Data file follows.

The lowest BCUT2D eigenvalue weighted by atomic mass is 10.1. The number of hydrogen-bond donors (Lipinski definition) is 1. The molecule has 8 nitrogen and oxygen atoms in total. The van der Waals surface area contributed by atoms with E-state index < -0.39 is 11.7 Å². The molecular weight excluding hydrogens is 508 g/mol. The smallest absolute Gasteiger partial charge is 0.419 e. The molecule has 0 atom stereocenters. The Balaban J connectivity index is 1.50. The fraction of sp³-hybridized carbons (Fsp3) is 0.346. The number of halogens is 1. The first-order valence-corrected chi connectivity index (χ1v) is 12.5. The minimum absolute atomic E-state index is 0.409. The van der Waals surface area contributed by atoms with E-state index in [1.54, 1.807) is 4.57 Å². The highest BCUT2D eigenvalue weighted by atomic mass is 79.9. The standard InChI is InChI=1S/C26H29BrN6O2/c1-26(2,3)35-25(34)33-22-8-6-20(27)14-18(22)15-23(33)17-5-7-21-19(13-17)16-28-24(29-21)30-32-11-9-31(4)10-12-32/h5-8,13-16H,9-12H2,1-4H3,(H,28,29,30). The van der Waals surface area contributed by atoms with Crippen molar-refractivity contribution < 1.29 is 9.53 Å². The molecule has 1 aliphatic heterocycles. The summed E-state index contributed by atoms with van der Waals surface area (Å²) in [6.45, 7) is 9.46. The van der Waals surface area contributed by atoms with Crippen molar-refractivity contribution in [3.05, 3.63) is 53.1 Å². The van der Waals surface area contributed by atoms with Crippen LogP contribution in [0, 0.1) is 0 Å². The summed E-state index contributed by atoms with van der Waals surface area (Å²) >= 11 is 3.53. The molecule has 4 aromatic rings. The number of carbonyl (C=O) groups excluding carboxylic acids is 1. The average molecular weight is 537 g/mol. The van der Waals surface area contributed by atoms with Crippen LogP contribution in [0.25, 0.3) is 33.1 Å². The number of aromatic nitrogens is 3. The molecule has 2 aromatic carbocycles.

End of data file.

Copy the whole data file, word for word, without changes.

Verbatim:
The lowest BCUT2D eigenvalue weighted by atomic mass is 10.1. The number of hydrogen-bond donors (Lipinski definition) is 1. The molecule has 8 nitrogen and oxygen atoms in total. The van der Waals surface area contributed by atoms with E-state index < -0.39 is 11.7 Å². The molecular weight excluding hydrogens is 508 g/mol. The smallest absolute Gasteiger partial charge is 0.419 e. The molecule has 0 atom stereocenters. The Balaban J connectivity index is 1.50. The fraction of sp³-hybridized carbons (Fsp3) is 0.346. The number of halogens is 1. The first-order valence-corrected chi connectivity index (χ1v) is 12.5. The minimum absolute atomic E-state index is 0.409. The van der Waals surface area contributed by atoms with E-state index in [1.54, 1.807) is 4.57 Å². The highest BCUT2D eigenvalue weighted by atomic mass is 79.9. The standard InChI is InChI=1S/C26H29BrN6O2/c1-26(2,3)35-25(34)33-22-8-6-20(27)14-18(22)15-23(33)17-5-7-21-19(13-17)16-28-24(29-21)30-32-11-9-31(4)10-12-32/h5-8,13-16H,9-12H2,1-4H3,(H,28,29,30). The van der Waals surface area contributed by atoms with Crippen molar-refractivity contribution < 1.29 is 9.53 Å². The molecule has 1 aliphatic heterocycles. The summed E-state index contributed by atoms with van der Waals surface area (Å²) in [6.45, 7) is 9.46. The van der Waals surface area contributed by atoms with Crippen molar-refractivity contribution in [3.05, 3.63) is 53.1 Å². The van der Waals surface area contributed by atoms with Crippen LogP contribution in [0, 0.1) is 0 Å². The summed E-state index contributed by atoms with van der Waals surface area (Å²) >= 11 is 3.53. The molecule has 4 aromatic rings. The number of carbonyl (C=O) groups excluding carboxylic acids is 1. The average molecular weight is 537 g/mol. The van der Waals surface area contributed by atoms with Crippen LogP contribution in [0.25, 0.3) is 33.1 Å². The number of aromatic nitrogens is 3. The molecule has 2 aromatic carbocycles.